LARES, a disco ball in space, measures relativity

A "disco ball" orbiting Earth could help researchers test one important aspect of general relativity called rotational frame-dragging. The Itaian Space Agency (ASI) is trying to measure this phenomenon using the Laser Relativity Satellite (LARES). This effect, also called the Lense-Thirring effect, was missed by its much more expensive NASA predecessor nine years ago.

The Italian-made satellite, operated by the European Space Agency (ESA) is designed to measure this odd effect, predicted by Albert Einstein. This pulling on space-time is created by large rotating bodies such as the Earth. The effect is predicted to affect smaller bodies rotating next to a planet or star. The frame-dragging will cause the rotating object to begin to precess. This behavior is like a child's top as it winds down. At first, the top stands straight up, but as it loses energy, the vertical axis of the top begins to travel in an ever-widening circle before falling over.

Rotational frame-dragging is an effect that is extremely hard to measure. The difference in precession between an object exhibiting frame-dragging and one free of the effect is only one part in a few trillion. But, by bouncing lasers off the reflectors on the satellite, and carefully measuring how the spacecraft moves,researchers at the ASI believe they will see evidence of frame-dragging. However, these effects could be swamped out by other subtle effects, which researchers have to eliminate from their calculations. To do this, Measurements from the spacecraft are combined with those from the LAGEO and LAGEO 2 satellites, two other reflective satellites launched earlier by Italy.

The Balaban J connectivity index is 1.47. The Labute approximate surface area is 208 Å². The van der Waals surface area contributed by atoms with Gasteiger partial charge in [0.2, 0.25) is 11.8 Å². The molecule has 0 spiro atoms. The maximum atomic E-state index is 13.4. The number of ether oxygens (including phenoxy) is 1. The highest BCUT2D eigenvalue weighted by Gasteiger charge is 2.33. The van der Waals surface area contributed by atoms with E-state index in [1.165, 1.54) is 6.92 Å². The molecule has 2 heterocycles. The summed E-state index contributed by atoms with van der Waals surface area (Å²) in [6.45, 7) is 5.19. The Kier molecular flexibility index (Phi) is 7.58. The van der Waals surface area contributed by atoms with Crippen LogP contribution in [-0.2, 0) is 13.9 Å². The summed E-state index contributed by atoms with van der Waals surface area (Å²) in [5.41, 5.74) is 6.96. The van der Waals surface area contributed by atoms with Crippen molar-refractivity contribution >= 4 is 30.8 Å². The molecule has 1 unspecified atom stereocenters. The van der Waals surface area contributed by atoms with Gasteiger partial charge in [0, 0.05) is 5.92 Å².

Antonio Paolozzi from the University of Rome La Sapienza and Ignazio Ciufolini of the University of Salento are two of the researchers who have been studying data from the LARES experiments.

"By adding the LARES orbital data, it will be possible to eliminate... the effects of [these perturbations], thus allowing the achievement of about 1% accuracy," Paolozzi and Ciufolini said.

Launched in early 2012, LARES is made of tungsten, and is covered in 92 reflectors, but has no moving parts. It weighs about 880 pounds, but is only about the size of a soccer ball. The small size and significant weight make it the densest known object in orbit anywhere in the solar system, and it is the first object made of tungsten placed into orbit.

In order to measure rotational frame-dragging, NASA launched the Gravity Probe B, a $750 million dollar test facility into space in 2004. The spacecraft included four gyroscopes covered in superconducting materials. Procession of the gyroscopes was measured through the movement of electrons through the system. Faults in the equipment lowered the accuracy of the measurements from 99 percent to just 80 percent. LARES is predicted to produce readings at least ten times more accurate than the actual results achieved with Gravity Probe B nine years ago.

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